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The fifth LP from Aussie rockers Deaf Wish also marks their second for Sub Pop after 2015’s Pain. Lithium Zion is a fun and frenzied jolt of garage-punk that doesn’t take itself too seriously. Vocal duties are shared around, which is a nice touch, and overall the thing comes off very likably indeed. Think Bikini Kill, The Scientists etc.


  • LP £18.49
  • In stock / Ships in 1 working day ?
  • Shipping cost: £3.15 ?
  • NormanPoints: 185 ?
  • SP1246X / Limited pink coloured vinyl 'Loser Edition' LP on Sub Pop with custom dust sleeve
  • Includes download code
  • Only 1 copy left

This item is in stock and can be dispatched immediately.

  • LP £18.49
  • Not in stock / Usually ships in 2-3 days ?
  • Shipping cost: £3.15 ?
  • NormanPoints: 185 ?
  • SP1246 / Black vinyl LP on Sub Pop with custom dust sleeve
  • Includes download code

This item needs to be ordered in from a supplier.
Usually ships in 2-3 days but delays are possible.

  • CD £9.99
  • Not in stock / Usually ships in 2-3 days ?
  • Shipping cost: £1.00 ?
  • NormanPoints: 100 ?
  • SPCD1246 / CD on Sub Pop, in gatefold digipak with custom dust sleeve

This item needs to be ordered in from a supplier.
Usually ships in 2-3 days but delays are possible.

REVIEWS

Lithium Zion by Deaf Wish
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7/10 Robin Staff review, 25 July 2018

Deaf Wish are churny types quite separate from that hardcore label Converge’s Jacob Bannon runs. A misnomer, but try to ignore it: rather than make blistering skramz Deaf Wish create a discordant, often nauseating kinda noise rock that trades in the angularity of Metz and listless spoken snarl. On ‘Lithium Zone’ they do quite a good job of following the Sub Pop noise protocol, offering a record that’s ultimately accessible and ethereal in spite of its rancid scent and hard edge.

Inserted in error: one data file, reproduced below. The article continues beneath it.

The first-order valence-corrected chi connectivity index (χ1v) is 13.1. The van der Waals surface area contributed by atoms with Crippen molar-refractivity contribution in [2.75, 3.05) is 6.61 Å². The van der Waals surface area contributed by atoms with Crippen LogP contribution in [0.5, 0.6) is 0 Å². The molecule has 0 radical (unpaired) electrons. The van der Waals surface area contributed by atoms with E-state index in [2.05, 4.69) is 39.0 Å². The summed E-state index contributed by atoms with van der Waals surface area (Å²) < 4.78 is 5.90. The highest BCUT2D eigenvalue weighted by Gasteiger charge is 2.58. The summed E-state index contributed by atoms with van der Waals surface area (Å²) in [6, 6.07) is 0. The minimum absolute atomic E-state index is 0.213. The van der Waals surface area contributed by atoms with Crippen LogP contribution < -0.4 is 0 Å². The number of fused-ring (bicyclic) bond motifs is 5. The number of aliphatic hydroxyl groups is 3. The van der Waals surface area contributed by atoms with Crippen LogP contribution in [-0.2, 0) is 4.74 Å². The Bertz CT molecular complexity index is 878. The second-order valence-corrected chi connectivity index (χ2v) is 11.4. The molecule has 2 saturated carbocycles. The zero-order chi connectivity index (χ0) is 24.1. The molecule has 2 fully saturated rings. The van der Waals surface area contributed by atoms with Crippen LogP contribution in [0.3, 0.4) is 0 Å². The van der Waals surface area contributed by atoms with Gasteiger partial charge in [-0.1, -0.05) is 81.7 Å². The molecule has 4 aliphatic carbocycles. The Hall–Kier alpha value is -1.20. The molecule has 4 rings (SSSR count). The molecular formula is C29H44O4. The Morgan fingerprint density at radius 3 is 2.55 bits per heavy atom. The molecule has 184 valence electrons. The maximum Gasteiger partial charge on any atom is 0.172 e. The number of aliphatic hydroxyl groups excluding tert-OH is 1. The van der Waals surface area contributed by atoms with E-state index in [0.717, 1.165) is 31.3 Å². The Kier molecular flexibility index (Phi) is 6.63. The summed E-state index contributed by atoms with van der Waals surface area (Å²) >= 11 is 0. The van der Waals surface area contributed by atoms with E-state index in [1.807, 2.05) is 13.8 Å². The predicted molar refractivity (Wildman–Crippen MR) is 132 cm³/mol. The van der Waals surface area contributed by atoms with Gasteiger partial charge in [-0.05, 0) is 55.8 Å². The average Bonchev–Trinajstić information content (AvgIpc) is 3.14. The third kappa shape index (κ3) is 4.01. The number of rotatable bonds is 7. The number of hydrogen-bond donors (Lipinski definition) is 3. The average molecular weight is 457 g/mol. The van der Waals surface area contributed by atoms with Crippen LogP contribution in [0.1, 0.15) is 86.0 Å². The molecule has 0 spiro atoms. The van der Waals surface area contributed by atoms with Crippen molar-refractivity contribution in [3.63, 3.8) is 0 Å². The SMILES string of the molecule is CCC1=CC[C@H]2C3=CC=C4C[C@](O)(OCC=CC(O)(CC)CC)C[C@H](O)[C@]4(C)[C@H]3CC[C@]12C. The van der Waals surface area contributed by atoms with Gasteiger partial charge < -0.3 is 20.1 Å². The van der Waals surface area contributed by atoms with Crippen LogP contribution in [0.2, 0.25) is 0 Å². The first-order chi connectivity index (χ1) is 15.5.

Garage punks rejoice: there’s plenty of gnarled bliss to be had, like the wonderful title track, where scattershot guitars even out into a forward momentum dash of turgid progressions. Restless, the band go at the same pace on “Deep Blue Cheated”, as if transposing the song for a differently indecipherable discordance, shout-yelping over the top with a captivating disregard for melody. “Afraid for You” announces the band as riff-rousers, able to create devastated jangle a la Trust Punks. “The Rat is Back” is a slow, self-satisfied churner, its low-key strums providing a template for a kind of stumble-about-the-punk drunkness now made vintage by the Iceage boys.

A real fun listen for fans of punk that largely ignores the listener and dances around the hit points; it’s beguiling because it’s a little broken, catchy because it doesn’t care to be.


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